Supplication - to humbly petition, beg, or beseech.
This week, I will cover 4 vase paintings that feature supplication. Two featuring Achilles/Priam, and two featuring Nessos/Herakles. All very different in style.
On Wednesday and Thursday I will present two vase fragments that depict King Priam supplicating Achilles, asking him to return his son Hector's body to him.
A translation of The Iliad by Ian Johnston: http://records.viu.ca/~johnstoi/homer/iliad24.htm
Selected quotes to flesh out the story behind these fragments:
[Achilles]'d see Dawn’s approach across the sea and beaches,
then he’d harness his fast horses to their chariot,
tie on Hector and drag him behind, driving
three times around the tomb of Menoetius’ dead son.
Then in his hut he’d rest again, leaving Hector
stretched out, face down in the dust. But Apollo,
feeling pity for Hector, though he was dead,
guarded his skin from any lacerations,
covering his whole body with the golden aegis,
so as Achilles dragged him, he did not tear his skin.
Still Achilles kept dishonouring godlike Hector.
Priam then climbed from his chariot to the ground.
He left Idaios there to tend the mules and horses.
The old man went directly in the hut
where Achilles, dear to Zeus, usually sat.
He found Achilles there, with only two companions,
sitting some distance from him—warrior Automedon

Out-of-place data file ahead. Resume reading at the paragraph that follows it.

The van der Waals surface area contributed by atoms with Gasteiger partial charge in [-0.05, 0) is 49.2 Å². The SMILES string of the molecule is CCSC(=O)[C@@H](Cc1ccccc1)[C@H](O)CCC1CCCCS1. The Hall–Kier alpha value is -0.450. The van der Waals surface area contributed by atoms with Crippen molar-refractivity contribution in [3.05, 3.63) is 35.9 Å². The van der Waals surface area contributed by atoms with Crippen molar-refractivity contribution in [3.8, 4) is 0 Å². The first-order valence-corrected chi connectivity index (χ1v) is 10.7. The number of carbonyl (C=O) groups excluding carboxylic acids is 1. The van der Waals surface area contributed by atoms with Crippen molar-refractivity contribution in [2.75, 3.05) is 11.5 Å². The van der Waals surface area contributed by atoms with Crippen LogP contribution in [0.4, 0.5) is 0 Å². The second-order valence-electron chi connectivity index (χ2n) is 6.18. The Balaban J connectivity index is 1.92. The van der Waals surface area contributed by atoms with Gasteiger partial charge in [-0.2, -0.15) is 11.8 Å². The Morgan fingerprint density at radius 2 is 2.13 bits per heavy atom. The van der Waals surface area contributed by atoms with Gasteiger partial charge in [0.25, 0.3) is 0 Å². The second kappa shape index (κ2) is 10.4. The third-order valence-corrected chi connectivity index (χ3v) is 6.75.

and Alcimus, offshoot of the war god Ares—
busy attending him. He’d just completed dinner.
He’d had food and drink, but the table was still there.
The men did not see great Priam as he entered.
He came up to Achilles, then with his fingers
clasped his knees and kissed his hands, those dreadful hands,
man-killers, which had slain so many of his sons.
Just as sheer folly grips a man who in his own land
kills someone, then runs off to a land of strangers,
to the home of some rich man, so those who see him
are seized with wonder—that’s how Achilles then
looked on godlike Priam in astonishment.
The others were amazed. They gazed at one another.
Then Priam made his plea, entreating:
“Godlike Achilles, remember your own father, who’s as old as me, on the painful threshold of old age. It may well be that those who live around him are harassing him, and no one’s thereto save him from ruin and destruction. But when he hears you’re still alive, his heart feels joy, for every day he hopes he’ll see his dear son come back home from Troy. But I’m completely doomed to misery, for I fathered the best sons in spacious Troy, yet I say now not one of them remains. I had fifty when Achaea’s sons arrived— nineteen born from the same mother’s womb, others the women of the palace bore me. Angry Ares drained the life of most of them. But I had one left, guardian of our city, protector of its people. You’ve just killed him, as he was fighting for his native country. I mean Hector. For his sake I’ve come here, to Achaea’s ships, to win him back from you.
And I’ve brought a ransom beyond counting. So Achilles, show deference to the god and pity for myself, remembering your own father. Of the two old men, I’m more pitiful, because I have endured what no living mortal on this earth has borne— I’ve lifted up to my own lips and kissed the hands of the man who killed my son.”
Priam finished. His words roused in Achilles a desire to weep for his own father. Taking Priam’s hand, he gently moved him back. So the two men there both remembered warriors who’d been slaughtered. Priam, lying at Achilles’ feet, wept aloud for man-killing Hector, and Achilles also wept for his own father and once more for Patroclus. The sound of their lamenting filled the house.